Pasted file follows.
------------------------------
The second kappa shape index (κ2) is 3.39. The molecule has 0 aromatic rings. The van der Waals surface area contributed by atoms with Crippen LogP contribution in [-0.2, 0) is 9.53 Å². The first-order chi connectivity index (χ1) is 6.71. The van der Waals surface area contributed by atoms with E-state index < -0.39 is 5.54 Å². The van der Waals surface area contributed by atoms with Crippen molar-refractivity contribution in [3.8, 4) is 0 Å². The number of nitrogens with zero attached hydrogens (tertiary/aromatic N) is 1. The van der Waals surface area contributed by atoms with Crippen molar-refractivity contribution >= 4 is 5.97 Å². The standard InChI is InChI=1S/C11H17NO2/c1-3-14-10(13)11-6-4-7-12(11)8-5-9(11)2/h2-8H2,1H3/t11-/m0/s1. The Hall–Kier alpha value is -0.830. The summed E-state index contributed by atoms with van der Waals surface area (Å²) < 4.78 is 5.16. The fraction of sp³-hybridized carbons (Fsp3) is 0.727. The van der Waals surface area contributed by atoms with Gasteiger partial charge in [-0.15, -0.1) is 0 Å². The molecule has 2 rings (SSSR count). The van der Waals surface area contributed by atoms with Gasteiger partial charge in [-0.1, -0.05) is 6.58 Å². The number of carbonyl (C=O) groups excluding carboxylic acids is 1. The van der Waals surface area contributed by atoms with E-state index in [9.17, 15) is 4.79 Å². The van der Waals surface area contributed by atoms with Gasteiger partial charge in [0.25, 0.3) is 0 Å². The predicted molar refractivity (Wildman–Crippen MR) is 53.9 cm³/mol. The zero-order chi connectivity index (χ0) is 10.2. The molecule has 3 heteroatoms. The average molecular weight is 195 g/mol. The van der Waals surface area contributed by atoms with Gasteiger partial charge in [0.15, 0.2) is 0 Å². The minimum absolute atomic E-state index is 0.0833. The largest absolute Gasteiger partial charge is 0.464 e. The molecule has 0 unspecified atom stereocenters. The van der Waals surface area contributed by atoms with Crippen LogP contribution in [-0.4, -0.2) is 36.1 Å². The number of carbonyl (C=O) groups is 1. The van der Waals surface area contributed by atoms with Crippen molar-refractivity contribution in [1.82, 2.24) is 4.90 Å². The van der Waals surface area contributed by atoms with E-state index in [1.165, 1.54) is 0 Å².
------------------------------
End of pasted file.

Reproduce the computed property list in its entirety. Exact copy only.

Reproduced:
The second kappa shape index (κ2) is 3.39. The molecule has 0 aromatic rings. The van der Waals surface area contributed by atoms with Crippen LogP contribution in [-0.2, 0) is 9.53 Å². The first-order chi connectivity index (χ1) is 6.71. The van der Waals surface area contributed by atoms with E-state index < -0.39 is 5.54 Å². The van der Waals surface area contributed by atoms with Crippen molar-refractivity contribution in [3.8, 4) is 0 Å². The number of nitrogens with zero attached hydrogens (tertiary/aromatic N) is 1. The van der Waals surface area contributed by atoms with Crippen molar-refractivity contribution >= 4 is 5.97 Å². The standard InChI is InChI=1S/C11H17NO2/c1-3-14-10(13)11-6-4-7-12(11)8-5-9(11)2/h2-8H2,1H3/t11-/m0/s1. The Hall–Kier alpha value is -0.830. The summed E-state index contributed by atoms with van der Waals surface area (Å²) < 4.78 is 5.16. The fraction of sp³-hybridized carbons (Fsp3) is 0.727. The van der Waals surface area contributed by atoms with Gasteiger partial charge in [-0.15, -0.1) is 0 Å². The molecule has 2 rings (SSSR count). The van der Waals surface area contributed by atoms with Gasteiger partial charge in [-0.1, -0.05) is 6.58 Å². The number of carbonyl (C=O) groups excluding carboxylic acids is 1. The van der Waals surface area contributed by atoms with E-state index in [9.17, 15) is 4.79 Å². The van der Waals surface area contributed by atoms with Gasteiger partial charge in [0.25, 0.3) is 0 Å². The predicted molar refractivity (Wildman–Crippen MR) is 53.9 cm³/mol. The zero-order chi connectivity index (χ0) is 10.2. The molecule has 3 heteroatoms. The average molecular weight is 195 g/mol. The van der Waals surface area contributed by atoms with Gasteiger partial charge in [0.15, 0.2) is 0 Å². The minimum absolute atomic E-state index is 0.0833. The largest absolute Gasteiger partial charge is 0.464 e. The molecule has 0 unspecified atom stereocenters. The van der Waals surface area contributed by atoms with Crippen LogP contribution in [-0.4, -0.2) is 36.1 Å². The number of carbonyl (C=O) groups is 1. The van der Waals surface area contributed by atoms with Crippen molar-refractivity contribution in [1.82, 2.24) is 4.90 Å². The van der Waals surface area contributed by atoms with E-state index in [1.165, 1.54) is 0 Å².